In the past, we’ve highlighted the work of Community Connections as a model for us to learn from. We even worked together to host our last Creating Space together. As many of you may recall, Community Connections works to empower communities to create change by granting funds to local projects. Their model requires community-led proposal analyses via panels. They grant on average between $500-$5,000 for projects and these seed funds, in turn, create avenues for nontraditional leadership development. Being on the ground, Community Connections develops individuals and teams as part of whole communities. They meet individuals where they are and respond quickly to the needs of six specific neighborhoods in Detroit, Michigan.
I was especially excited to interview Patrick Brown, Director of the Leadership Academy at Greenlining Institute, for our Mindfulness Matters column when I learned that he, as someone who directs a leadership academy with multiple programs, also has a strong personal meditation practice. I expected to gain important insights about the ways in which mindfulness practices support leadership development from Patrick. I did and I am sure you will as well.
When I reluctantly read the newspaper these days, I am sadly reminded of how desperately we need leadership (and lots of it) that can bring us together to heal the divides, close the wealth gap, and stop our destruction of the planet. Although there are thousands of social sector leadership programs in the country we reach and support only a small fraction of people who want to lead.
I like ‘what if’ statements, so here it goes. Most of us are working on problems of such magnitude, we have to operate from the frame that all we can do is ‘our part’ and we hope that if we are strategic about it that our piece of the work, along with the efforts of others, will get us where we are hoping to go. I get this. And, I also wonder how we are going to change the world, one leader at a time, reaching thousands when we need to mobilize millions. What if we were to individually and collectively challenge ourselves to figure out how we can support and unleash the energy of everyone who wants to take action with others to make the world a more equitable, sane and sustainable place where all can thrive?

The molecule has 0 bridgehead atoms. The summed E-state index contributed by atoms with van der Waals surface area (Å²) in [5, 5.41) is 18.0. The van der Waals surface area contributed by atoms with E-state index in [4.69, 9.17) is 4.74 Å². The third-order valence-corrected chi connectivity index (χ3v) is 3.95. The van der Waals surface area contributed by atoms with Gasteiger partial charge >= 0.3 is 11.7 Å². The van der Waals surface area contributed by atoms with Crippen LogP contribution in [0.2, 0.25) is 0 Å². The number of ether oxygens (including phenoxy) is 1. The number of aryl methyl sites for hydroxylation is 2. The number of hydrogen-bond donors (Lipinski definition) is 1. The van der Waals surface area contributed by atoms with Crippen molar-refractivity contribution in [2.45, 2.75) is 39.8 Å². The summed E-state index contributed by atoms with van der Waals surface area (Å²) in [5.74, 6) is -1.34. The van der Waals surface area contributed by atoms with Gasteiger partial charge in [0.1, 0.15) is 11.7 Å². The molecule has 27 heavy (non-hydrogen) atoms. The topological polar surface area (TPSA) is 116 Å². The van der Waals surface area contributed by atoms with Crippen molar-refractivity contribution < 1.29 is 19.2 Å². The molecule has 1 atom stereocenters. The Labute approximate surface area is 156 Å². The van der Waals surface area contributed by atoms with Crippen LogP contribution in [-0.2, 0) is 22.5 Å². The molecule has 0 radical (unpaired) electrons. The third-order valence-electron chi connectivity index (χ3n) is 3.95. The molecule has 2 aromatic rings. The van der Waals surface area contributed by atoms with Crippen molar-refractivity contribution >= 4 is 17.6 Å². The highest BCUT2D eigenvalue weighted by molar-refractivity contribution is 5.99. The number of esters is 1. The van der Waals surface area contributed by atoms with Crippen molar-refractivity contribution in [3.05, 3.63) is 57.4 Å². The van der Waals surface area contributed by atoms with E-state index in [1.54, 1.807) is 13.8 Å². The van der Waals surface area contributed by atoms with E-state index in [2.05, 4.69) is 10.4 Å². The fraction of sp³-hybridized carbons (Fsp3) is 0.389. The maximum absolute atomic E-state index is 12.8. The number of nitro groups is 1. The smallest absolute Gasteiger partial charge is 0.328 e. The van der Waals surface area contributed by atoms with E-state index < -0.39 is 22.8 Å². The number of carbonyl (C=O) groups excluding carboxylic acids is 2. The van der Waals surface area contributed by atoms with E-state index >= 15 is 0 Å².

Our board advisor, Don Lauro, forwarded the following opportunity. Given our commitment to Mindful Leadership, we also wanted to share this opportunity with you. The Mindful Leadership Summit takes place in Washington DC, November 3-6.
In partnership with the International Leadership Association, LLC is excited to present this webinar.
November 15, 2016
11:00am-12:00 pm Pacific | 2:00 pm Eastern
Date: October 27, 2016 | 11:00 - 12:00pm Pacific | 2:00 PM - 3:00pm Eastern
CAPD, MP Associates and World Trust have recently launched the Transforming White Privilege: A 21st Century Leadership Capacity training curriculum online, (link - https://www.racialequitytools.org/module/overview/transforming-white-pr…), through the Racial Equity Tools website and community (link - https://www.racialequitytools.org). The curriculum was created to help formal and informal leaders identify, talk productively about and intervene to address white privilege and its consequences, in all of their many spheres of influence.
In the past few days, I have been a part of conversations with groups who are working to address racial injustices both locally and nationally. Interestingly regardless of scale, one of the recurring themes heard during these meetings centered on the tension between a network mindset and an organizational mindset. These groups are not the only ones talking about this; I’ve heard many different conversations embark on these same around partnership in the leadership development field.
I personally find that it’s helpful to identify these tensions to make informed decisions that truly align with our stated intent and values. However, this tension seems to come up in the most unexpected ways, so here is a short cheat sheet to help you know when you might be in the middle of one these conversations and decision points.
Here are some of the things you might start to hear in the room:
Sangha means spiritual community in the Buddhist tradition; paradoxically, during the first six summers, our task at Dalai Lama Fellows, a global network of young social innovators working at the intersection of justice, peace, and ecology, was to create a global, secular community of mindful, compassionate, and ethical leaders.
“At African Leadership Academy, I learned that there are about four thousand different definitions of leadership; the one that resonates most for me is that leadership means making yourself replaceable,” said Hind Ourahou from Morocco at our sixth annual Dalai Lama Fellows Ethical Leadership Assembly earlier this summer. Her work has focused on water and education on the African continent.